NEW PORT RICHEY — With funding almost in hand, the city figured it would clear the usual financial hurdles for a $2.2-million reclaimed water project on North River Road.
But there was one big problem: Not enough North River Road homeowners wanted it.
Only 16 percent of 483 property owners committed to hooking up to the irrigation system once it was under way. That meant the city fell far short of the 50 percent commitment by residents that Southwest Florida Water Management District required before agreeing to split the tab on construction costs.
So last week, the city had to walk away from a project that it had touted as an important piece of its water conservation efforts.
The lack of interest was surprising to many. Typically, homeowners beg for reclaimed water, which is treated wastewater suitable for irrigation.
Reclaimed water is widely seen as an affordable way to irrigate their lawns while also reducing demands on the supply of drinking water.
"I'm very disappointed. If you look at my front yard, you'd understand why," said council member Rob Marlowe, who lives on North River Road and had signed up for the service. "It's a desert."
Swiftmud had agreed to provide $1.2-million of the project, with $243,660 coming from a state water protection trust fund. The city was set to put up $985,995, which was to come from the water and sewer construction fund that is supported by user fees.
Hooking up to reclaimed water costs $75 for homeowners who have existing irrigation meters and $150 for those who do not, said city public works director Sherman Applegate. Property owners would also need to pay about $200 for a back-flow mechanism that keeps the recycled water separate from their potable water.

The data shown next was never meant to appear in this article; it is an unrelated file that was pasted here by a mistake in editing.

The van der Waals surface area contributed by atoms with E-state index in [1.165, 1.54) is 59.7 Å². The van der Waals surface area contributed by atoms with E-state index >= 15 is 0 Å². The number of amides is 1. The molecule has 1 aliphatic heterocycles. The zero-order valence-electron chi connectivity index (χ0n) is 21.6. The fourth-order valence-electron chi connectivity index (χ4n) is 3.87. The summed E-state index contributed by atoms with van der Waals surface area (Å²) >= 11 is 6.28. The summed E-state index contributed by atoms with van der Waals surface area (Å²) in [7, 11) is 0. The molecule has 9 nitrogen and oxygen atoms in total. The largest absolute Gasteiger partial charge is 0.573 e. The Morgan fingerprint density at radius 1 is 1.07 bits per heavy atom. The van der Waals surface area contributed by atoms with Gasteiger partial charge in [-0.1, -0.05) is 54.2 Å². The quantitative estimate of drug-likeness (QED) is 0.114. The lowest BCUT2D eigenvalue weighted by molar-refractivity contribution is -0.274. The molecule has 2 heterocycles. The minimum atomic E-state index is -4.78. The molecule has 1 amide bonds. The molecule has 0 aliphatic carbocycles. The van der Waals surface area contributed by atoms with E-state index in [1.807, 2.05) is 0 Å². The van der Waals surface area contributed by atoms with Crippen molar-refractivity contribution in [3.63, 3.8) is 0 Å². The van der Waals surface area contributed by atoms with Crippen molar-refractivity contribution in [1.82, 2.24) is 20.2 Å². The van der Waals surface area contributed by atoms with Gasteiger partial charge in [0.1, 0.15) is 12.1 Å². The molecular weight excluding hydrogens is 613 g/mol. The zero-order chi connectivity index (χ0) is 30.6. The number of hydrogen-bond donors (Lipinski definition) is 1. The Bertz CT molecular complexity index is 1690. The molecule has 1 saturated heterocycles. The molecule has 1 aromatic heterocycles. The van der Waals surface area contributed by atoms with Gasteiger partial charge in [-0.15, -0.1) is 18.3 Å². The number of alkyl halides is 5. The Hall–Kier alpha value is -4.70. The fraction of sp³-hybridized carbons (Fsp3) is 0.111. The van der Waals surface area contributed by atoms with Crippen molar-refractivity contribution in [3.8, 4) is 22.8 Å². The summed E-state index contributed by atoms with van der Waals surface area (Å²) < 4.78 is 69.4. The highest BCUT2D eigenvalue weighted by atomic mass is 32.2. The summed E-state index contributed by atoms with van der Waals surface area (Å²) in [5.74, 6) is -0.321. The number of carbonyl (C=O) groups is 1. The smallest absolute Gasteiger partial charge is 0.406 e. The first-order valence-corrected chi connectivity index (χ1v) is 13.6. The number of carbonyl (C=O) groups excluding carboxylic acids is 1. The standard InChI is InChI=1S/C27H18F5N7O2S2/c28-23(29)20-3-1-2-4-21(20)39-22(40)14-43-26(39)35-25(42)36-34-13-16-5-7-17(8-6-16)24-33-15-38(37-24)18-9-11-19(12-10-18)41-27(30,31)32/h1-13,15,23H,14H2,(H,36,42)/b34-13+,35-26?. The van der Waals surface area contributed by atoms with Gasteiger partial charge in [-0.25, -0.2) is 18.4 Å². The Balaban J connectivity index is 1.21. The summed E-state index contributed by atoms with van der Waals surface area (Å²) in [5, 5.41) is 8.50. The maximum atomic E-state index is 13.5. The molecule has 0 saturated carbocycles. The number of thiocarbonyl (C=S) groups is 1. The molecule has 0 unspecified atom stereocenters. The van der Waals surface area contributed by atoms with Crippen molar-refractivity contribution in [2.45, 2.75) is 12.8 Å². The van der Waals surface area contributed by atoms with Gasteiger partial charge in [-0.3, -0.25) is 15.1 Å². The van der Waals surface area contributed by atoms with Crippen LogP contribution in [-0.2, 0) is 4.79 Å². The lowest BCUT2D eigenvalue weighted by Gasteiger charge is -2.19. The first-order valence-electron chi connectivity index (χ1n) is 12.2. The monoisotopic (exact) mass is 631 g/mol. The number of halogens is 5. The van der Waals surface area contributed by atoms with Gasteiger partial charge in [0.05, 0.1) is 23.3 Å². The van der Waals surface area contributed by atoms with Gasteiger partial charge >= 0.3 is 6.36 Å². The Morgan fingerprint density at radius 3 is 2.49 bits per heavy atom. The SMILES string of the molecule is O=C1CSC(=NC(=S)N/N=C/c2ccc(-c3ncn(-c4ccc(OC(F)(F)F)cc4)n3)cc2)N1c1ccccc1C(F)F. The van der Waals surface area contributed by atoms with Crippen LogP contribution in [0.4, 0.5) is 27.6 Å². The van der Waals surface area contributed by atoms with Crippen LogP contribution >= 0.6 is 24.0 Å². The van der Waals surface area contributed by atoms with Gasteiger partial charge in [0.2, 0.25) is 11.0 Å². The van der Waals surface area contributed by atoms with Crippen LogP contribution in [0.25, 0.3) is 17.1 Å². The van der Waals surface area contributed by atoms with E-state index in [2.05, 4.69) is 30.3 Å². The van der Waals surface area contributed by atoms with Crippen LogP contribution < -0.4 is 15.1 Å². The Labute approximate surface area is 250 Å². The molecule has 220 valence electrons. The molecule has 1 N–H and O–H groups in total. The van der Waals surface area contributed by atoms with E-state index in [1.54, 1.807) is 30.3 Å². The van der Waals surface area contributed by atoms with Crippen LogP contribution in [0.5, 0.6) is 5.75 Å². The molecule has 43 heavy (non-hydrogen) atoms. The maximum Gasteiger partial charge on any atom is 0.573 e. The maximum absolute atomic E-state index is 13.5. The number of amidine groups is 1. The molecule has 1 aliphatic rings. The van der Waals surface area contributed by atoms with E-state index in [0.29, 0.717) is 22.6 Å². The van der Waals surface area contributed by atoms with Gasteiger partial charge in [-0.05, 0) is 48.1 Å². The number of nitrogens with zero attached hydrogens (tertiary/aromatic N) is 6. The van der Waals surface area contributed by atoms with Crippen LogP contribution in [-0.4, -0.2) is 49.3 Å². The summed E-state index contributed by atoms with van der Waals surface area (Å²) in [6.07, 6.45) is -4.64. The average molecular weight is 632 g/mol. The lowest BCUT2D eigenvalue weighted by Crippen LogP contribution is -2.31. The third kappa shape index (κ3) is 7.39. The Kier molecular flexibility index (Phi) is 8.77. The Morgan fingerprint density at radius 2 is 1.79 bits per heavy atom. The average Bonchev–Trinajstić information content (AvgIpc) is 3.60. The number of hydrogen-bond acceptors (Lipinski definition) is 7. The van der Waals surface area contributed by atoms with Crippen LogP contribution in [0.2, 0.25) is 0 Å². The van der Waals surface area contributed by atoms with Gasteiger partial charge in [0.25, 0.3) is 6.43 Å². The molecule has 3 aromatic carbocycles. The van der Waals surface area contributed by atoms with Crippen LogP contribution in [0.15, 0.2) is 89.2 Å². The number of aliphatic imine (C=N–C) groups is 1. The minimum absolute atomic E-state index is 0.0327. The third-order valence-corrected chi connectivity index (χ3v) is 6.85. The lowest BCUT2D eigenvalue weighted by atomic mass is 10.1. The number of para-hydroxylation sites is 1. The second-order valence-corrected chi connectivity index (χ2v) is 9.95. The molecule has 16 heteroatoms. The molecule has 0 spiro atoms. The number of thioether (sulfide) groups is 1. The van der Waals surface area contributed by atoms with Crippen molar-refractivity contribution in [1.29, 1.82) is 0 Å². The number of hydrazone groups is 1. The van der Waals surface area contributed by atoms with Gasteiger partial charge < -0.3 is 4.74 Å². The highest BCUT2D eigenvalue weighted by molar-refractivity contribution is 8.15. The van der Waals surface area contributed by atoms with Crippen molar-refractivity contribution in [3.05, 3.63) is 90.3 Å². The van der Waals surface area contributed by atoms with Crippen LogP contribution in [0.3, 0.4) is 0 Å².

After that initial investment, current reclaimed water customers in the city — those in the Woodridge and Jasmine Hills neighborhoods — pay a flat fee of about $10 a month.
By comparison, an irrigation meter with potable water costs at least $20 a month, then goes up based on use.
If the North River Road project had gone through, Swiftmud would have required the city to charge residents based on how much they use. Applegate said such volumetric-based payments still would have been a fraction of what it costs to irrigate with potable water.
While the city limits irrigation with potable water to once a week, city officials say there is no limit on the days residents can irrigate with reclaimed water.
Between February and September of last year, the city sent out three notices to North River Road property owners.
When officials got the first count back — only 77 commitments out of 483 property owners — they decided to reduce the scope of the project to include only 218 homes, most of whom had existing irrigation accounts.
The second time around, the city got 59 commitments, about 27 percent of the total. Still not enough.
Why the lack of interest? It's hard to say, but a few explanations that officials are talking about include the upfront costs, the number of rental homes on North River Road and the fact that it's an older neighborhood, where some residents aren't trying to keep up expensive landscaping.
"People are really tightening their discretionary purchases," said Marlowe.
Applegate said if enough North River Road residents come forward and petition the city to try it again, it could. Otherwise, officials will look at other neighborhoods for future reclaimed projects.
Unincorporated Pasco County has not run into similar problems, in large part because it's not trying to retrofit old neighborhoods, said county utilities director Bruce Kennedy. The priority for the service is in newer areas, where developers install the necessary piping up front.
Typically, he said, demand for reclaimed water outstrips supply.
But there is one supplier that has plenty of leftovers: The city of New Port Richey sends its excess reclaimed water to the county.
Jodie Tillman can be reached at email@example.com or (727) 869-6247.